This week Pippa Evans has taken her no makeup experiment a step further, vetoing makeup even when performing. That’s right, she’s gone extreme biscuit.
As experiments go, this isn’t the most controlled. If it was a real test of the effect of no makeup on me, Pippa Evans, we would need something quantifiable to measure, some kind of control and someone in a lab coat nodding while prodding me once a week. Instead, all we have to go on are those difficult-to-measure little beans called “feelings”.
This week I went pretty extreme with the biscuit challenge. Having realised I had been sneaking makeup, I vowed this week not to wear any – even when on stage. That’s been the bit that leads to the cheating. Furthermore, as punishment for the cheating, this week I have only one choice of outfit and can’t do any more than brush my hair.
The week started well. I laid out one outfit (of which I have multiple copies. BO is not something that I think anyone should aspire to) and climbed into it, daily: black leggings, black dress, boots and a big jumper. Generic. But me. That’s what I am: individually generic. You meet me, you feel like you know me, but something’s not quite right. Like David Cameron (ooh, political).
On the Monday night I had a gig in Hemel Hempstead and decided I would perform Loretta Maine without makeup. She normally looks like this:
But tonight she looked like this:
A sort of prog-rock Rod Hull. Spot the difference?
That’s right, the difference is he’s smiling.
It was interesting to go on without the eyeliner smears, because that makeup tells the audience something. It says: ”This woman is not happy. She is a rock chick. She has been crying. You probably need to be scared.” Loretta is you on that night out when everything went wrong, you lost your friends and ended up eating chicken nuggets at 2am, weeping in an alley with a kindly homeless man holding your hair back while you chucked them back up again.
Without the make up, it’s just a woman with big hair. A sort of female Milton Jones with a guitar and lots of anger. (I realise now that I did style my hair – it didn’t even occur to me that this was cheating in this context. SEE HOW EASY IT IS TO DO.)
It’s a different message. And I felt a bit naked, actually. A bit odd doing this character I’ve been doing for 7 years without the face paint. It took the audience a little bit longer to get into it because they had to figure out a lot more by themselves. It’s strange, how that eyeliner can tell them so much. That’s when makeup feels necessary: when it tells a story. Perhaps it always tells a story.
“I am professional”
“I am a 50s siren”
“I am really tired, please don’t notice.”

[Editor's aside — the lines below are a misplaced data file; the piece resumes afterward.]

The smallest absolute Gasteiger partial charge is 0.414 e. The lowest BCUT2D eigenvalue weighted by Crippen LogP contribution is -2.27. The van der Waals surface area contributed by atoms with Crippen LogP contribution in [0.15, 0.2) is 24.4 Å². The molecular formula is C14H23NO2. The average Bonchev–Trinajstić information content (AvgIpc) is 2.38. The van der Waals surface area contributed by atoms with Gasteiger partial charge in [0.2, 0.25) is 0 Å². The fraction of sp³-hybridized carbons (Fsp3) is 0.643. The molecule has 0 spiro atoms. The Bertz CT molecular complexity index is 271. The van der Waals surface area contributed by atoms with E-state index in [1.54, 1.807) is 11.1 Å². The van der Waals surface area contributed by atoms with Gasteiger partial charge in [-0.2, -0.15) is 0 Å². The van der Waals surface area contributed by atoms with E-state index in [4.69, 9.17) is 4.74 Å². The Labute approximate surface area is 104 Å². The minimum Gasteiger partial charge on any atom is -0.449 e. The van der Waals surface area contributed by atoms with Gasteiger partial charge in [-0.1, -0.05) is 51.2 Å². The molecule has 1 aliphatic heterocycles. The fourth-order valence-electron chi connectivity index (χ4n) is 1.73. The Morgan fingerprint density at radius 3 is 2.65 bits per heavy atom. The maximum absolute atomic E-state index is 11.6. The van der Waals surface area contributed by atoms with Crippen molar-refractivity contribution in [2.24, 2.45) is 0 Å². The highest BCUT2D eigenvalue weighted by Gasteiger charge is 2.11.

That last one was this week. The joy of being freelance is that you don’t have to do 9 to 5, five days a week, but the pain is you often get all your work at once, leaving you exhausted but unable to cancel because next week there might be NOTHING.
By Tuesday I was really starting to feel it, knowing I had too many deadlines to juggle. Feeling a little overwhelmed by it all was showing on my face. I was tired. My skin started breaking out again and my face was telling me what I knew: ”You need to go to bed, young lady!” (My skin talks like my Mum, who talks like the Queen, so it’s quite compelling.)
But I couldn’t go to bed. Then I got wrapped up in the fact that I couldn’t. Thus began a spiral of sadness and feeling like I was doing too much and therefore not doing it well. Down and down and down.
If you’re feeling down, some people recommend picking yourself up, getting dolled up and getting the hell out of there. When living by near Amish rules, this can be tricky. Even more so, when in the company of drag queens. Have I ever mentioned how much I love Ru Paul’s Drag Race? Not seen it? WATCH IT NOW! It’s the best show ever – like America’s Next Top Model but for drag queens.
One of the season winners was in town doing a show so myself and fellow comedians Sarah Campbell, Suzi Ruffell and Tom Allen went to see Sharon Needles. Sarah did eye makeup so great that VICE magazine took a picture of her. We spied Stuart Goldsmith in full drag on the other side of the room. And yet there I was: plain-faced, plain-clothed, surrounded by epic, exaggerated beauty and I felt so BORING. I mean, where else could you get away with massive eyelashes and crazy-ass hair other than TOWIE? Frustration central. WHEN WILL THIS PROJECT END, BITCHES?!
So yeah, it’s been a tricky week. I don’t think extreme bisucit caused my sadness, but I don’t think it helped. Also, hanging out with drag queens without makeup is of course fine, but it’s like doing Halloween without any face paint. Oh wait… Yep, I did that too. You will never feel more like a party pooper than being the only girl in the room not to have made even minimal sexy cat effort.
What I am realising, though, is that I’m paying attention to what my face is telling me a lot more. When my skin’s bad, instead of covering it up, I think, ”Have I been drinking water? Am I sleeping enough?” When my eyes are black with circles I think, “Have I been drinking water? Am I sleeping enough?” And when my skin is sallow AND my eyes are black AND my skin is breaking out I think, “I don’t need Halloween makeup: I look like the undead anyway. Score!”
Biscuit I most resembled this week: Boaster – lumpy and bumpy.
Hours spent thinking about makeup: A couple of hours, ie the couple of hours spent with fabulous drag queens.
Enquiries into my health? Still no one has asked if I’m ill.
Next week: Biscuit lessons learned so far.
Pippa Evans is a comedian, improviser and the co-founder of Sunday Assembly. She lives in London.